Karine Jean-Pierre has been announced as the principal deputy press secretary in the Biden White House.
For the first time in U.S. history, all of the top communications roles in the incoming presidential administration will be filled by women — two of whom are queer women of color. Karine Jean-Pierre has been announced as the principal deputy press secretary in the White House and Pili Tobar will be the deputy White House communications director.
Two of the people acting as the face and voice of our government are queer. It’s incredibly exciting.
President-elect Biden and Vice President-elect Harris today announced new members of the White House staff who will serve in senior communications roles.
For the first time in history, these communications roles will be filled entirely by women.https://t.co/SjWAWJg941
— Biden-Harris Presidential Transition (@Transition46) November 29, 2020
Last year, while serving as the Chief Public Affairs Officer at MoveOn, the progressive public policy advocacy group, and as a political analyst at NBC and MSNBC, Karine Jean-Pierre published her memoir, Moving Forward: A Story of Hope, Hard Work, and the Promise of America. In it, she proves there is space for everyone in politics, no matter what you might think of as the typical background or narrative for a politician.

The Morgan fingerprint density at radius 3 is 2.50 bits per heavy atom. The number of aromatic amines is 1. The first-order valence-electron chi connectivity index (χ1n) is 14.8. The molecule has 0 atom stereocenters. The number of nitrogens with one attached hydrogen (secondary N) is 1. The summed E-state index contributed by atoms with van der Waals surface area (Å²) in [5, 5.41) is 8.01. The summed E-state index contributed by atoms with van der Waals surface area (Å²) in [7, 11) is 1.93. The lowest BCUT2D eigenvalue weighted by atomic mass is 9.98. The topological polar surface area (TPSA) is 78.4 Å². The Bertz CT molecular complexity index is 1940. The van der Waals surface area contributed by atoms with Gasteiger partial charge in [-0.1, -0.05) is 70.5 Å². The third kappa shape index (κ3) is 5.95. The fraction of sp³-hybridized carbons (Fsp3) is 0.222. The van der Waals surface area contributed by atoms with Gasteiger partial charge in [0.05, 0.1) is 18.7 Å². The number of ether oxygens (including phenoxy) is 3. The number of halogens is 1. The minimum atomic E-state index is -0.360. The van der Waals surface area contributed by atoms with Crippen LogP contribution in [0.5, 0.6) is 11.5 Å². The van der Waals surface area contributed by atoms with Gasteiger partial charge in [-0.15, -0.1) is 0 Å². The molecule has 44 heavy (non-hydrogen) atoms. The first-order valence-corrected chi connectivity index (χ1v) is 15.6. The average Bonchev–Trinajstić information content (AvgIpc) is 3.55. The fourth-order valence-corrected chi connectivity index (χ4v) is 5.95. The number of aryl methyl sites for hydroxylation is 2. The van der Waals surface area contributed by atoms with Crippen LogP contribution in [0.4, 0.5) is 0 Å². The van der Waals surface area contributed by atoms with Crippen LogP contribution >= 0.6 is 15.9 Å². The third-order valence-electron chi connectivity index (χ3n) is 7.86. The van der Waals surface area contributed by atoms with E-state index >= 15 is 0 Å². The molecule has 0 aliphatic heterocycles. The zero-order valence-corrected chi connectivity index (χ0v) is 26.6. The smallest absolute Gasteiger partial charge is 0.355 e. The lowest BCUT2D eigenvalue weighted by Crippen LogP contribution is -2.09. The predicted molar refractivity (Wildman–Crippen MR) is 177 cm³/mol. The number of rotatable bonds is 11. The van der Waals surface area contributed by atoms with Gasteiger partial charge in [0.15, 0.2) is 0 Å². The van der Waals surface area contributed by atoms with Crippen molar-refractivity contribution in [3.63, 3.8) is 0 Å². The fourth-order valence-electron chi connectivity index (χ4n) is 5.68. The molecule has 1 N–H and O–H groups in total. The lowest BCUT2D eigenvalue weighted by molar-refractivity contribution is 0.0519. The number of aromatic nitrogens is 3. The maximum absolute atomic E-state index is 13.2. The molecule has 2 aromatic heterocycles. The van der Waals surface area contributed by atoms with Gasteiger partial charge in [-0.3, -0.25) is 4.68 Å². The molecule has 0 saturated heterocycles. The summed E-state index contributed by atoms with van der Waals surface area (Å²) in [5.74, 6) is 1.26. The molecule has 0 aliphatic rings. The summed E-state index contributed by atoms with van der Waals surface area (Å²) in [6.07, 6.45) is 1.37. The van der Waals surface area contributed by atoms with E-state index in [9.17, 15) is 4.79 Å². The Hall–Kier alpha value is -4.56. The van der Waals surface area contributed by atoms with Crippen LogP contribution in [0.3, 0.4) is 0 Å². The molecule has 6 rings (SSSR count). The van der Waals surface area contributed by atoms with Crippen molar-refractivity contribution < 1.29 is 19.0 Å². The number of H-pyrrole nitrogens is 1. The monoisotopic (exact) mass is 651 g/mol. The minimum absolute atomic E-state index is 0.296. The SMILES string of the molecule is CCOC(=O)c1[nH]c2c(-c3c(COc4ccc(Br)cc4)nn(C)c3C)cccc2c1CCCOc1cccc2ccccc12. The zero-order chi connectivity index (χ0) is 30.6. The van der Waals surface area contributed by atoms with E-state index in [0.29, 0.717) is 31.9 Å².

If a queer female immigrant could find success in politics, she writes, then so can you.
To celebrate the release of her book, Jean-Pierre stopped by the LGBTQ&A podcast to discuss being a mom, how her queerness affected her career, and what she learned working for a variety of politicians, including President Obama.
LGBTQ&A is a weekly interview podcast hosted by Jeffrey Masters. Past guests include Pete Buttigieg, Roxane Gay, Trixie Mattel, Laverne Cox, and Rep. Ritchie Torres. Episodes come out every Tuesday.
This podcast was originally taped in November 2019.